Title: Re: Fresh Start
Post by: irishexile on April 06, 2014, 01:30:58 AM
Thanks for the advice. Vanguard definitely seems to be a good starter given some of the other info available on here.

@AlmstRtrd - my initial plan was to keep some of the cash liquid in a decent bank account/credit union but look to invest the rest. Employment status will probably determine the exact figures but essentially we will not need to pay rent until I get a job (thanks sis!).

Title: Re: Fresh Start
Post by: NearlyThere on April 06, 2014, 03:48:36 AM
Also, have you fully emigrated? As in citizenship? If not, I don't believe you can open vanguard accounts etc. In that case you would have to open them back in the Uk or Ireland, which would incur forex fees.

In later life I hope to do the same jump across the pond
Title: Re: Fresh Start
Post by: irishexile on April 06, 2014, 05:28:17 AM
I qualify through my wife who is American. All kids have dual nationality and I have previously lived in California for about 6 years through a green card. I plan to close all accounts here in UK before moving, so I'll check the Vanguard situation, although I would assume that it is based on residency rather than citizenship? Maybe I'm wrong...
Title: Re: Fresh Start
Post by: AlmstRtrd on April 06, 2014, 08:55:26 AM
My wife had a Fidelity account when she just had a green card. I think you are good to go as long as you have a Social Security number but obviously ask the experts. In general, we Americans like to make it easy on people who are trying to park money with us!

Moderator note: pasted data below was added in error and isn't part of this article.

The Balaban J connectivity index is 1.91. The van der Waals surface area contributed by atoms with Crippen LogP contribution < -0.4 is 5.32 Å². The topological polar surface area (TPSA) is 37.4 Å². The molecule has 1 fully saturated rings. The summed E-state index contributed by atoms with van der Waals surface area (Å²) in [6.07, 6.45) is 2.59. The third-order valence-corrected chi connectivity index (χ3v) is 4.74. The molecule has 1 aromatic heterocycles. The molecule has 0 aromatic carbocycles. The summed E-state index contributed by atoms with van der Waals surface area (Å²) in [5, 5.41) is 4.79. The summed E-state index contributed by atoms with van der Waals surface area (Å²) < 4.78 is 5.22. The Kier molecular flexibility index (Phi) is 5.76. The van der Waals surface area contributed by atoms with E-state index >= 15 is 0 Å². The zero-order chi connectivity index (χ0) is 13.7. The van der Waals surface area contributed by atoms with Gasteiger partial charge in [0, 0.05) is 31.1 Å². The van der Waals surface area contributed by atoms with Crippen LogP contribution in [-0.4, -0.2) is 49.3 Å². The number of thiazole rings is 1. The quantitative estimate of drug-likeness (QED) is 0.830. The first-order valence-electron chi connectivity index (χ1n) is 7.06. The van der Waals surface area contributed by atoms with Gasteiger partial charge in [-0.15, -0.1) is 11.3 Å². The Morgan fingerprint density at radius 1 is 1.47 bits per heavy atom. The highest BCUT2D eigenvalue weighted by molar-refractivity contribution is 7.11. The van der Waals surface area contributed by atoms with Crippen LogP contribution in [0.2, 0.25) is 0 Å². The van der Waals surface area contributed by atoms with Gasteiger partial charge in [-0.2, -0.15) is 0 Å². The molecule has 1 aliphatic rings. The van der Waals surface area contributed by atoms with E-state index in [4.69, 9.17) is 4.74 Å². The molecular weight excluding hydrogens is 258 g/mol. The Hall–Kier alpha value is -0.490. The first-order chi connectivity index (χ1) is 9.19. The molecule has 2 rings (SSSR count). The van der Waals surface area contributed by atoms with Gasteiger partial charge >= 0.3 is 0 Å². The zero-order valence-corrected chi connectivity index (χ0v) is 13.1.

Title: Re: Fresh Start
Post by: webguy on April 06, 2014, 10:27:32 AM
I moved from England to the US about 5 years ago and can verify that you don't need to be a citizen in order to open retirement accounts. If you have a Social Security Number, which you can get shortly after moving here, then you can open accounts with any bank or brokerage firm. I personally have both a 401k and several IRAs with Vanguard.

In regards to what to invest in that would depend on your investment strategy, how long you plan to invest for, the amount of risk you want to take on etc. I'm investing for the long haul (I'm 28) and so have a mix of US and international broad market mutual funds (VTSAX and VGTSX) along with a few other funds and individual dividend paying stocks. When I first opened an IRA here I thought it was like an ISA and could just put my money in it and it would just give me 2-4% interest, but quickly found out that I had to choose my investments within the account. This series of posts really helped me out a lot in understanding the American system:

Hope that helps!